Europe is set to quarantine America as it moves into the final stages of allowing outsiders to cross its borders on July 1st.
European Union countries are working on a "safe list" of countries whose residents could travel to the block when borders reopen.
But it is excluding countries that do not have their coronavirus crisis under control, with reports saying the United States, along with Brazil and Russia, are likely not going to make the cut.
Ambassadors from the 27 EU members met on Friday (June 26th) to work out the criteria for granting quarantine-free access for visitors. However, the group failed to settle on what the final safe list might look like.
Reports say that many countries had to consult with their governments first before decided on a definite list.
It is unlikely that Americans will be allowed into the EU as U.S.-based COVID-19 numbers continue to soar to new heights.
The U.S. has surpassed 127,000 deaths and case counts are rising rapidly in many states. In Florida, for instance, daily confirmed COVID-19 cases neared 9,000 last Friday, a new record that almost doubles the previous number set just two days prior.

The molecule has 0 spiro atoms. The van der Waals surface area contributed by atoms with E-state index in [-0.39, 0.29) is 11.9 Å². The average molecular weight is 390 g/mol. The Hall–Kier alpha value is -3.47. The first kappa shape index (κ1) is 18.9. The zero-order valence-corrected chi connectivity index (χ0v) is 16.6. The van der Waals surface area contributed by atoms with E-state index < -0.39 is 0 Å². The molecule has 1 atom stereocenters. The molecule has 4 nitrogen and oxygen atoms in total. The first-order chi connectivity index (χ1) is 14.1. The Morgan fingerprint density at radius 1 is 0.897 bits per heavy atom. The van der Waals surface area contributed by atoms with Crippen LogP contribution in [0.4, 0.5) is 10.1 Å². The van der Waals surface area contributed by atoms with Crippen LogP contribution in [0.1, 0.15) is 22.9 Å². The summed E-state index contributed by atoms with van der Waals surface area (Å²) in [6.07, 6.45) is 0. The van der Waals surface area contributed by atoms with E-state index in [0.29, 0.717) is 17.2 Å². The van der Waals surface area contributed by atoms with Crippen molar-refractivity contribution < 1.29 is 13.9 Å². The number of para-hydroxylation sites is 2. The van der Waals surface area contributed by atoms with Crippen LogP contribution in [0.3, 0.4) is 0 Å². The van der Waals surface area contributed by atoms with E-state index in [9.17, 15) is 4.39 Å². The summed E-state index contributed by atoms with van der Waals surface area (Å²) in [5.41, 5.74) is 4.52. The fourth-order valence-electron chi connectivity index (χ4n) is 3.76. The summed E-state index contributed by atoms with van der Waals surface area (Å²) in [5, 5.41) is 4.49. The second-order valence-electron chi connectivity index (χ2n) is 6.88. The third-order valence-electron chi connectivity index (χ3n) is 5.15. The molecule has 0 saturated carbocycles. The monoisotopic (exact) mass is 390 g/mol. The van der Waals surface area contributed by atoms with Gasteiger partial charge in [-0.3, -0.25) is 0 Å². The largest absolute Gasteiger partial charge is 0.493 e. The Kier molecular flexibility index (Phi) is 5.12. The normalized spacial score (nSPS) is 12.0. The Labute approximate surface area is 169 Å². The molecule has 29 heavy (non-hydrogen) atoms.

According to Johns Hopkins University's COVID-19 data tracker, the U.S. has confirmed more than 2.5 million cases of the deadly virus.
Spain's foreign minister, Arancha González Laya, said on Monday (June 29th) that the EU's final list could include about 15 countries and that it would be based on criteria assessing how they have handled the coronavirus crisis, according to the Associated Press.
The final safe list is likely to be released on Tuesday (June 30th), the AP noted.
The New York Times reported last week that countries on the safe list include Algeria, Australia, Canada, Georgia, Japan, Montenegro, Morocco, New Zealand, Rwanda, Serbia, South Korea, Thailand, Tunisia, Uruguay, Andorra, San Marino, Monaco and the Vatican.
The outlet claimed to have viewed a draft version of the list of approved countries, noting that the U.S. was excluded.
U.S. Travel Association Executive Vice President for Public Affairs and Policy Tori Emerson Barnes issued a statement on Friday in response to the New York Times story.
"The E.U.'s announcement is incredibly disappointing, and a step in the wrong direction as we seek to rebuild our global economy," Barnes wrote. "In the U.S. alone, travel-related jobs account for more than a third of lost employment due to the fallout of the pandemic. Health is paramount, and the public has a major role to play by embracing best practices such as wearing masks, but we are at a stage when it should be possible to make progress."
Barnes concluded: "This is unwelcome news and will have major negative implications for an economic recovery—particularly if this ban results in cycles of retaliation, as is so often the case."
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